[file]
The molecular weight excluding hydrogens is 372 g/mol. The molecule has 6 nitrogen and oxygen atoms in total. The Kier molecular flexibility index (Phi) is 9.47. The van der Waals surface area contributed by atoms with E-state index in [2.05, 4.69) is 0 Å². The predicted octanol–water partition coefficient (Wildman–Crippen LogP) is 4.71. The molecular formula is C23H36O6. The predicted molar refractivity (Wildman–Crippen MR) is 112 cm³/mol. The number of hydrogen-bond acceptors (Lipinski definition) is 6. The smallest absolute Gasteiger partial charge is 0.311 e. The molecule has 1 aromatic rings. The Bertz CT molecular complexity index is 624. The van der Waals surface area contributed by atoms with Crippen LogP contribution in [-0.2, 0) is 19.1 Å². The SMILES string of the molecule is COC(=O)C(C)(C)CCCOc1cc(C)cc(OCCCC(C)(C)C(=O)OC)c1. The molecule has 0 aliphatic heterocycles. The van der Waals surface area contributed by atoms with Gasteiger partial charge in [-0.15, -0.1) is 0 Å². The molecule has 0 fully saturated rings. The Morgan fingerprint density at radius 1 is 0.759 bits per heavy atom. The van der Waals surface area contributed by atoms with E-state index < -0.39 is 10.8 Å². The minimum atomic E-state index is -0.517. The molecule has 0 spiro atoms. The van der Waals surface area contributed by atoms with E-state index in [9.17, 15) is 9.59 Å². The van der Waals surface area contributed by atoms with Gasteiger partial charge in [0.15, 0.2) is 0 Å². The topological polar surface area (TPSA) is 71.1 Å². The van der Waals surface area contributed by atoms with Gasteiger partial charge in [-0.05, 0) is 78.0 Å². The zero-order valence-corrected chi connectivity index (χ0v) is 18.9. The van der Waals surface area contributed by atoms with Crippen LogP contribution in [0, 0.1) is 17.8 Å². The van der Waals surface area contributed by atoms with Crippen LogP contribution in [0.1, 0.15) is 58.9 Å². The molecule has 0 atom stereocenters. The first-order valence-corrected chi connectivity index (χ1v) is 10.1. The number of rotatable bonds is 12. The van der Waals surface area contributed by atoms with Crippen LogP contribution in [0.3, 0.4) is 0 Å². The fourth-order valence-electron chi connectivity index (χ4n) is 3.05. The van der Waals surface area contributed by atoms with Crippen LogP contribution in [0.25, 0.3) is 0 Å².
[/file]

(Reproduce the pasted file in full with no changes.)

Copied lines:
The molecular weight excluding hydrogens is 372 g/mol. The molecule has 6 nitrogen and oxygen atoms in total. The Kier molecular flexibility index (Phi) is 9.47. The van der Waals surface area contributed by atoms with E-state index in [2.05, 4.69) is 0 Å². The predicted octanol–water partition coefficient (Wildman–Crippen LogP) is 4.71. The molecular formula is C23H36O6. The predicted molar refractivity (Wildman–Crippen MR) is 112 cm³/mol. The number of hydrogen-bond acceptors (Lipinski definition) is 6. The smallest absolute Gasteiger partial charge is 0.311 e. The molecule has 1 aromatic rings. The Bertz CT molecular complexity index is 624. The van der Waals surface area contributed by atoms with Crippen LogP contribution in [-0.2, 0) is 19.1 Å². The SMILES string of the molecule is COC(=O)C(C)(C)CCCOc1cc(C)cc(OCCCC(C)(C)C(=O)OC)c1. The molecule has 0 aliphatic heterocycles. The van der Waals surface area contributed by atoms with Gasteiger partial charge in [-0.15, -0.1) is 0 Å². The molecule has 0 fully saturated rings. The Morgan fingerprint density at radius 1 is 0.759 bits per heavy atom. The van der Waals surface area contributed by atoms with E-state index < -0.39 is 10.8 Å². The minimum atomic E-state index is -0.517. The molecule has 0 spiro atoms. The van der Waals surface area contributed by atoms with E-state index in [9.17, 15) is 9.59 Å². The van der Waals surface area contributed by atoms with Gasteiger partial charge in [0.15, 0.2) is 0 Å². The topological polar surface area (TPSA) is 71.1 Å². The van der Waals surface area contributed by atoms with Gasteiger partial charge in [-0.05, 0) is 78.0 Å². The zero-order valence-corrected chi connectivity index (χ0v) is 18.9. The van der Waals surface area contributed by atoms with Crippen LogP contribution in [0, 0.1) is 17.8 Å². The van der Waals surface area contributed by atoms with Crippen LogP contribution in [0.1, 0.15) is 58.9 Å². The molecule has 0 atom stereocenters. The first-order valence-corrected chi connectivity index (χ1v) is 10.1. The number of rotatable bonds is 12. The van der Waals surface area contributed by atoms with Crippen LogP contribution in [0.3, 0.4) is 0 Å². The fourth-order valence-electron chi connectivity index (χ4n) is 3.05. The van der Waals surface area contributed by atoms with Crippen LogP contribution in [0.25, 0.3) is 0 Å².